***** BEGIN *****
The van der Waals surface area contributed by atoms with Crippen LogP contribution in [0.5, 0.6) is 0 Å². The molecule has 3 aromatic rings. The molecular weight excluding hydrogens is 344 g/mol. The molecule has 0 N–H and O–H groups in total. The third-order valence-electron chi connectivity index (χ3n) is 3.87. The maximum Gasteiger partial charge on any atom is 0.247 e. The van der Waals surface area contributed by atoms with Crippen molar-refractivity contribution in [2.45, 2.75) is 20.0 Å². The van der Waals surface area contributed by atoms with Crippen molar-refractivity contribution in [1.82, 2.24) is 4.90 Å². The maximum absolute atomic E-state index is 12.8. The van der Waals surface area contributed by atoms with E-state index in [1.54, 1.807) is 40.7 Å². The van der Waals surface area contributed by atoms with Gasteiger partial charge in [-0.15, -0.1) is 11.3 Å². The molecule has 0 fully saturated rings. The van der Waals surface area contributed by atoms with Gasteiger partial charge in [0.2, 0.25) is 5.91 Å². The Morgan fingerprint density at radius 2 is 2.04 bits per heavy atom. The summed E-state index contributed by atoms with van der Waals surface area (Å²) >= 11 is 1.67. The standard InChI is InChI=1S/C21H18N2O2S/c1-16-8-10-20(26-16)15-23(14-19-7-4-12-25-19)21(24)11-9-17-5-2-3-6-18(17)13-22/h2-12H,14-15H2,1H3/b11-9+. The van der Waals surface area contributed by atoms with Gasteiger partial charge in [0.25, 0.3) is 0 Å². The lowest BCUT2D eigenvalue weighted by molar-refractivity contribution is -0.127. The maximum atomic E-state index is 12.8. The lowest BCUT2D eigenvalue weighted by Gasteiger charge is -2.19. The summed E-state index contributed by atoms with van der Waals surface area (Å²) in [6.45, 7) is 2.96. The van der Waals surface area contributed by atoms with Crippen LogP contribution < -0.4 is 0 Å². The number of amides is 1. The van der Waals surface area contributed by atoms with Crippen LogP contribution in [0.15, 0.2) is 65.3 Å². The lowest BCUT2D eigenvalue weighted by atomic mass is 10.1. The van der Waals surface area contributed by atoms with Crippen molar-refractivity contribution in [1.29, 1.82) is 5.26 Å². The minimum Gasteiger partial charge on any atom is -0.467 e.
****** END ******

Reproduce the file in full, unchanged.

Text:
The van der Waals surface area contributed by atoms with Crippen LogP contribution in [0.5, 0.6) is 0 Å². The molecule has 3 aromatic rings. The molecular weight excluding hydrogens is 344 g/mol. The molecule has 0 N–H and O–H groups in total. The third-order valence-electron chi connectivity index (χ3n) is 3.87. The maximum Gasteiger partial charge on any atom is 0.247 e. The van der Waals surface area contributed by atoms with Crippen molar-refractivity contribution in [2.45, 2.75) is 20.0 Å². The van der Waals surface area contributed by atoms with Crippen molar-refractivity contribution in [1.82, 2.24) is 4.90 Å². The maximum absolute atomic E-state index is 12.8. The van der Waals surface area contributed by atoms with E-state index in [1.54, 1.807) is 40.7 Å². The van der Waals surface area contributed by atoms with Gasteiger partial charge in [-0.15, -0.1) is 11.3 Å². The molecule has 0 fully saturated rings. The van der Waals surface area contributed by atoms with Gasteiger partial charge in [0.2, 0.25) is 5.91 Å². The Morgan fingerprint density at radius 2 is 2.04 bits per heavy atom. The summed E-state index contributed by atoms with van der Waals surface area (Å²) >= 11 is 1.67. The standard InChI is InChI=1S/C21H18N2O2S/c1-16-8-10-20(26-16)15-23(14-19-7-4-12-25-19)21(24)11-9-17-5-2-3-6-18(17)13-22/h2-12H,14-15H2,1H3/b11-9+. The van der Waals surface area contributed by atoms with Gasteiger partial charge in [0.25, 0.3) is 0 Å². The lowest BCUT2D eigenvalue weighted by molar-refractivity contribution is -0.127. The maximum atomic E-state index is 12.8. The lowest BCUT2D eigenvalue weighted by Gasteiger charge is -2.19. The summed E-state index contributed by atoms with van der Waals surface area (Å²) in [6.45, 7) is 2.96. The van der Waals surface area contributed by atoms with Crippen LogP contribution < -0.4 is 0 Å². The number of amides is 1. The van der Waals surface area contributed by atoms with Crippen LogP contribution in [0.15, 0.2) is 65.3 Å². The lowest BCUT2D eigenvalue weighted by atomic mass is 10.1. The van der Waals surface area contributed by atoms with Crippen molar-refractivity contribution in [1.29, 1.82) is 5.26 Å². The minimum Gasteiger partial charge on any atom is -0.467 e.